Photo Tip: Using Vibration Reduction (VR) On A Tripod
We’ve had a great first couple of days at my workshop here in Washington state with Bill Fortney and gang. We started off in the Palouse area and did a sunset shoot from Steptoe Butte the other evening. I’ve been up to Steptoe before, and it’s been REALLY windy. The other night wasn’t as bad as I remember it, but there was definitely some wind.
Having been to Steptoe before, I realized that long lenses tend to work really well there. So I borrowed a 200-400mm lens and started shooting. Almost immediately, I could notice the camera shaking and blurry photos. I tried everything. I was on a solid tripod, I used my bag to help steady my tripod, I was using mirror lock-up to shoot – and still… blurry photos. In fact, I could almost see it moving while looking through the camera. But zoomed out to 400mm (plus the lens shade on), this huge lens almost turns into a sail, and tends to be more affected by the wind.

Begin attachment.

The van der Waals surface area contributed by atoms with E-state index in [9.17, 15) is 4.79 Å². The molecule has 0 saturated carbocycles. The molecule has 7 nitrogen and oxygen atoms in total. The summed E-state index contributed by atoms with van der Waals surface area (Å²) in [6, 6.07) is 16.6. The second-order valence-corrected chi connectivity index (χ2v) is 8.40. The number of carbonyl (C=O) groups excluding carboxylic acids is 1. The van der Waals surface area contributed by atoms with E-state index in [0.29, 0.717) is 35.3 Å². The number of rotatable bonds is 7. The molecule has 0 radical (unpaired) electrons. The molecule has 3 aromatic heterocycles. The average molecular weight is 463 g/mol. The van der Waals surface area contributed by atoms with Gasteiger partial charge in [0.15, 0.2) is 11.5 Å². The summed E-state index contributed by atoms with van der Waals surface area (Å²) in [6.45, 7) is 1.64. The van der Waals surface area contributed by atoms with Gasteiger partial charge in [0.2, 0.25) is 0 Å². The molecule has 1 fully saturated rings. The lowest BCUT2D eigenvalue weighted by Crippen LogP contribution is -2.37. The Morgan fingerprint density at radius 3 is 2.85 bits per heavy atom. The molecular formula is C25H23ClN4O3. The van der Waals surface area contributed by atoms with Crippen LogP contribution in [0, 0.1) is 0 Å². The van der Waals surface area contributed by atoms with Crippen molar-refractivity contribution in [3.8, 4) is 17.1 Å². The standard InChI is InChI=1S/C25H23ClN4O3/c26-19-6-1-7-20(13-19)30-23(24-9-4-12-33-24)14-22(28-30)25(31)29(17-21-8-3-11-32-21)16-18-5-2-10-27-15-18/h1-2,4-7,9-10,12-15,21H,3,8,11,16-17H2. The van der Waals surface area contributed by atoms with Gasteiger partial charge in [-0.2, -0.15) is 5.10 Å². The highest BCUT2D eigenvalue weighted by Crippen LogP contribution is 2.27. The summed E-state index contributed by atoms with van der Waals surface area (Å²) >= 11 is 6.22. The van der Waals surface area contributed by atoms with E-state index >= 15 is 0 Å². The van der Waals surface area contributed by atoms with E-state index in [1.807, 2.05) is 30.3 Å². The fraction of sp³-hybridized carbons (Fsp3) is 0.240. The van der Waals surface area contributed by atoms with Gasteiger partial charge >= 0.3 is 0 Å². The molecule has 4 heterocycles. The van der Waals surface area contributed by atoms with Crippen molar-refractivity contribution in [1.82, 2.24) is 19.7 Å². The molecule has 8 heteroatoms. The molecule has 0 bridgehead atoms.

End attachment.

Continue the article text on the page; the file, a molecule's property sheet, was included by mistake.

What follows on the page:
I mentioned it to some one else in our group (Miles) and he said that he tried turning VR (Vibration Reduction as it’s referred to on Nikon lenses) on and got better results. VR on a tripod? I’ve always known to turn off VR on a tripod. But I gave it a whirl and the first photo was instantly sharper. That did it. And it does make sense when you think about it. VR helps when the lens is moving. Even though it was on a tripod, the lens was indeed moving, and VR locked it into place.
Here’s a zoomed in Before/After and I think you’ll agree the After is a lot sharper than the before:
For the most part, I’ll still leave VR off when I’m on a tripod. If things are locked down, steady, and your equipment isn’t moving then VR should be off. But if you find yourself out there in some windy or unstable conditions, hopefully this little tip can help save you from some blurry photos.
Wish me good luck (or sleep) for the rest of the week. The sun rises at some ungodly hour of 4:45 here, so there’s plenty of early mornings ahead. Have a good one!